Fitness: Let cardio help you define yourself

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READ MORE | Troy Meyers’ fitness tips from past weeks on Project Q Atlanta

imageYou love the challenge and the simple rewards of lifting. Devoting gym time to cardio exercise feels like you’re burning away hard-earned muscle. But you’re not–you’re revealing it.

If gaining mass is your entire focus, soon no one will be able to distinguish your traps from your deltoids. For a lean and chiseled physique, you need to do cardio.

Besides, you know you need aerobic exercise for a healthy heart. And a healthy heart is more efficient at transporting blood and oxygen to working muscles. The stronger your heart, the more oxygenated blood is pumped with each beat.

Here’s a set of rules to help lifters build healthy hearts. You don’t need much cardio, and most of what you do need should be at high intensity. It’ll help you see more muscle definition without wasting time in the gym spinning your wheels.

Change the cycle
You don’t lift the same way all year, so why should the frequency, intensity and duration of your cardiovascular workouts stay the same? They shouldn’t.

When you’re trying to add muscle, keep your aerobic work to a minimum, about once or twice a week for about 15 to 20 minutes. This will limit your energy expenditure and allow your body to concentrate on building muscle.

When you’re trying to get lean, increase your cardio training to two to four times a week to help strip away excess body fat.

At all times, alternate your cardio methods so your workout’s not so boring–treadmill running one day, rowing or elliptical training the next, cycling the day after that, and swimming, etc.

Separate cardio from lifting
imageSerious weight lifters worry that cardiovascular training will impede their ability to recover from intense strength training. That all depends on when and how you do your cardio.

Keep your cardio days and strength days as removed from each other as possible. That way, your cardio won’t hinder gains in strength and size. For instance, doing a tough cycling workout after you workout your legs with squats and lunges isn’t a good idea if your goal is to build bigger legs. Save your cardio for the next day, or even two days later, to rest your legs.

If you must do cardio and weights on the same day, choose a form of aerobic work that emphasizes body parts that your weight lifting didn’t focus on that day. If your cardio choice is rowing, which works your upper body as much as it does your legs, row on a day when your weight session doesn’t concentrate on your upper body.

Whichever route you choose, just be sure to hit the weights first. You don’t want to wipe yourself out before your weight routine. You won’t get the most out of your session, and lifting when you’re tired can be dangerous.

Don’t make an impact
Your body has enough to contend with in repairing the damage that lifting inflicts. The last thing you need to do is break it down further with high-impact cardio. Concentrate on cardio workouts that minimize micro trauma–the small tears to muscle fibers that are part of the process of building new muscle.

Running on hard surfaces like asphalt or concrete can be traumatic to muscles and joints. Jumping rope can cause similar problems. Your best bets for low-impact exercise are swimming, cycling and the elliptical.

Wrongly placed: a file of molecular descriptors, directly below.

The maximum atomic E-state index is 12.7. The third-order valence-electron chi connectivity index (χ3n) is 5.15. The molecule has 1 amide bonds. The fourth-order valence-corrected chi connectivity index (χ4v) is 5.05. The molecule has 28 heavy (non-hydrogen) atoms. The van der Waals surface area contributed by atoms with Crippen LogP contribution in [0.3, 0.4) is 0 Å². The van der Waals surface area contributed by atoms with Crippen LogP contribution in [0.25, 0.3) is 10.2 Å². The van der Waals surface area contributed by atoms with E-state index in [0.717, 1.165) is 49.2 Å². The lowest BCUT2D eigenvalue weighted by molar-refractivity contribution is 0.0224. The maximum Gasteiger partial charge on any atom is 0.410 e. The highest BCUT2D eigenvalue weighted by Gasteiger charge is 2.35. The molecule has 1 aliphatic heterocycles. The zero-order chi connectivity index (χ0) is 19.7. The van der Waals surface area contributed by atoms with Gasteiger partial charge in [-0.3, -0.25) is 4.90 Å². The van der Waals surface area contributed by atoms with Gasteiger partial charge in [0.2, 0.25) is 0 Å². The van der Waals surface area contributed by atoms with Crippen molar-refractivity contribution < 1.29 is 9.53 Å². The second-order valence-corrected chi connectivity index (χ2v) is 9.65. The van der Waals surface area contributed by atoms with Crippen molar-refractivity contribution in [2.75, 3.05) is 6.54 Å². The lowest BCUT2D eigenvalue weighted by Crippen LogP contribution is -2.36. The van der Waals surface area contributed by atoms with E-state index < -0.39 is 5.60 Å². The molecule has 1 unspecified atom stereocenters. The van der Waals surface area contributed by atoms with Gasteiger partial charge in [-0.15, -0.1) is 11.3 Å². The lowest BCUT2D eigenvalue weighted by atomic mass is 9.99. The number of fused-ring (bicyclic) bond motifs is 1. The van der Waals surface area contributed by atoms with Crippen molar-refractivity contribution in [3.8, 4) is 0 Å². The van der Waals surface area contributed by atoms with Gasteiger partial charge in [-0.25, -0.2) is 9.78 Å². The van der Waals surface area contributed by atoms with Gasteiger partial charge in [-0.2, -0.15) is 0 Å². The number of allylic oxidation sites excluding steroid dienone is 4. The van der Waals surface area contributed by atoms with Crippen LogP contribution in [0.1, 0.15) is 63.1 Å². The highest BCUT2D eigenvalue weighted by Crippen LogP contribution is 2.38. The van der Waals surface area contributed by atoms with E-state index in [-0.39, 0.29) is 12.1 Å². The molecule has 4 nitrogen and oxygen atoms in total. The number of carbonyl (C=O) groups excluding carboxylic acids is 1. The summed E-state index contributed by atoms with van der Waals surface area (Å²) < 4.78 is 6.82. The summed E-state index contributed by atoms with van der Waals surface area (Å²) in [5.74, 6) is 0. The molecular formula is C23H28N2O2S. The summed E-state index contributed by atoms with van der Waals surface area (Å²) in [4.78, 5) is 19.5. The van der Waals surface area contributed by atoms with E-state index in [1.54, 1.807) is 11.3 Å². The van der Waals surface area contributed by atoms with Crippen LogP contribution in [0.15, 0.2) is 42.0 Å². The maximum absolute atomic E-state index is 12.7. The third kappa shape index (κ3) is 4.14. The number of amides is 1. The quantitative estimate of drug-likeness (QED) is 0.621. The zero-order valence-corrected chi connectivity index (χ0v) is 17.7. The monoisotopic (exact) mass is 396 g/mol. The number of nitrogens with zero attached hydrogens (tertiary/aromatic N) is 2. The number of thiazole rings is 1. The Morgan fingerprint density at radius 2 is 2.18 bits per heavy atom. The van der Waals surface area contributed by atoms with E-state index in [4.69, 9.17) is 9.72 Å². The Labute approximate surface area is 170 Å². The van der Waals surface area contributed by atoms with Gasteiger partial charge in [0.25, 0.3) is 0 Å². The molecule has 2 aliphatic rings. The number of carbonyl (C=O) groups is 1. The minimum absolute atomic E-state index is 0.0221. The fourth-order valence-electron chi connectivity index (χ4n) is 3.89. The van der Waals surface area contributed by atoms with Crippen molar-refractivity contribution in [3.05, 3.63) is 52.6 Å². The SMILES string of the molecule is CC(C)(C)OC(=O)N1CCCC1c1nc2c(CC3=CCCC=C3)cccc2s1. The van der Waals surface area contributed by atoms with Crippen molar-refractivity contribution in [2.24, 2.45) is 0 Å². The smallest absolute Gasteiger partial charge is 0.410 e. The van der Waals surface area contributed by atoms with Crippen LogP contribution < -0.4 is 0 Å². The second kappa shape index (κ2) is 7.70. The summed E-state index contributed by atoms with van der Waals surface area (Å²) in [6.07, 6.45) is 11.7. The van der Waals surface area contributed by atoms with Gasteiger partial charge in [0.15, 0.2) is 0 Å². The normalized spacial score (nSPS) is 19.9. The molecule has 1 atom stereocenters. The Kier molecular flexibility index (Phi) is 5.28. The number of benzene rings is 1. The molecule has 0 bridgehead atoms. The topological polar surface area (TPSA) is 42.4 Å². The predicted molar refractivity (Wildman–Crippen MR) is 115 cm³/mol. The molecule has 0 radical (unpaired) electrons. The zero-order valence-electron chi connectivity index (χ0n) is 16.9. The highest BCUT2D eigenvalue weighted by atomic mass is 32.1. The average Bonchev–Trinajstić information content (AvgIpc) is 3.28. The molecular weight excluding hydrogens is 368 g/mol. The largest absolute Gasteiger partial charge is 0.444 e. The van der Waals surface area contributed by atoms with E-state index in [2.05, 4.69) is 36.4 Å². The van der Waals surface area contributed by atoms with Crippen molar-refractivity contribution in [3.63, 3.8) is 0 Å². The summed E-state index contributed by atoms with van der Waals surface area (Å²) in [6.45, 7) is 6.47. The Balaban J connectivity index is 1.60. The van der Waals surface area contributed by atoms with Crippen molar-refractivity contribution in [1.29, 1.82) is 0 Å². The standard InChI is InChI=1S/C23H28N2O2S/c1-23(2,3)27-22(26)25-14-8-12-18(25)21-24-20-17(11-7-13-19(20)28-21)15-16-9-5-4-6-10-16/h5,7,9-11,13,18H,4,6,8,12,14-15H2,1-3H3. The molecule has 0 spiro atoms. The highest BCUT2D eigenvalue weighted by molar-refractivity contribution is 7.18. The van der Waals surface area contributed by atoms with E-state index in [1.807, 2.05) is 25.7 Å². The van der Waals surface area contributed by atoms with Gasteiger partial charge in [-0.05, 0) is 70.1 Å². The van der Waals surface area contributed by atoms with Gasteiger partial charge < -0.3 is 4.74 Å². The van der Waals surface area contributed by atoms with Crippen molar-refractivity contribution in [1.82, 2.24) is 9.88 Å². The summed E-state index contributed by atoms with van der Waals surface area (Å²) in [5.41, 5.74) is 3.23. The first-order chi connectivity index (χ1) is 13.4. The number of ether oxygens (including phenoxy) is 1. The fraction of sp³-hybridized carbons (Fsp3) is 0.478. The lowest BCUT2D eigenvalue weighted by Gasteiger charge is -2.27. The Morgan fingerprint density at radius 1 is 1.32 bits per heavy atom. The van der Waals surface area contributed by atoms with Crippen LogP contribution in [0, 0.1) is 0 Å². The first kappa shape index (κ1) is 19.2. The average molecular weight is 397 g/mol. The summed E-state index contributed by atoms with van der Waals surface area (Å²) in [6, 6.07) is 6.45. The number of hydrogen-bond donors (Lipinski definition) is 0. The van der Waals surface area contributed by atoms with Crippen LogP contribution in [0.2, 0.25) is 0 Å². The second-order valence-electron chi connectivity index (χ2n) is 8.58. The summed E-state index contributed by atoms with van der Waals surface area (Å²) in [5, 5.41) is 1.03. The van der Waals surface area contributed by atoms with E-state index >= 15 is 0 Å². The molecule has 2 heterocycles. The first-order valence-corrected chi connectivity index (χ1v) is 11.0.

Ignore the “fat-burning zone”
imageIt’s a myth that you have to work out continuously for 20 minutes before you begin burning fat. The thinking once was that you needed to exercise in a range between 60 percent and 80 percent of your maximum heart rate. Ignore that theory.

Your body uses more energy overall when training at high intensities–just look at the physique of a sprinter. Going all out also makes better use of your time.

You can finish your cardio in an intense 10- to 15-minute workout. Stick to interval workouts that feature short bursts of high-intensity movement followed by active recovery periods. (See the sample workouts below.) This approach is best for your heart and for fat loss.

Choose the path of more resistance
Changing the gears on a bike and altering the gradient on a treadmill are great ways to increase intensity. Just be careful to find a level of resistance that won’t reduce the amount of work you’re able to do when you return to the weight room.

Now that you know the rules, the guidelines:

BULK CYCLE (12 weeks)
Do this when you’re trying to add muscle.
Frequency: Twice a week
Duration: 10 to 15 minutes (not including warmup and cooldown)
Protocol: Intervals
Intensity: High

Example: Stationary cycling
Warmup: 5 minutes of light pedaling
Work interval: 20 seconds of pedaling as fast as you can
Recovery interval: 40 seconds of light pedaling
Total reps: 10 to 15
Cooldown: 3 to 5 minutes of light pedaling

LEAN CYCLE (8 weeks)
Do this when you’re trying to gain definition.
Frequency: Two to four times a week
Duration: 15 to 20 minutes (not including warmup and cooldown)
Protocol: Intervals
Intensity: High

Example: Rowing
Warmup: 3 to 5 minutes of light rowing
Work interval: 45 seconds of hard rowing
Recovery interval: 90 seconds easy
Total reps: 7 to 9
Cooldown: 3 to 5 minutes of light rowing

image Contributing blogger Troy Meyers is a certified personal trainer and sports conditioner with more than 10 years of experience. He owns Atlanta-based and contributes to the site’s Lockerroom Blog.


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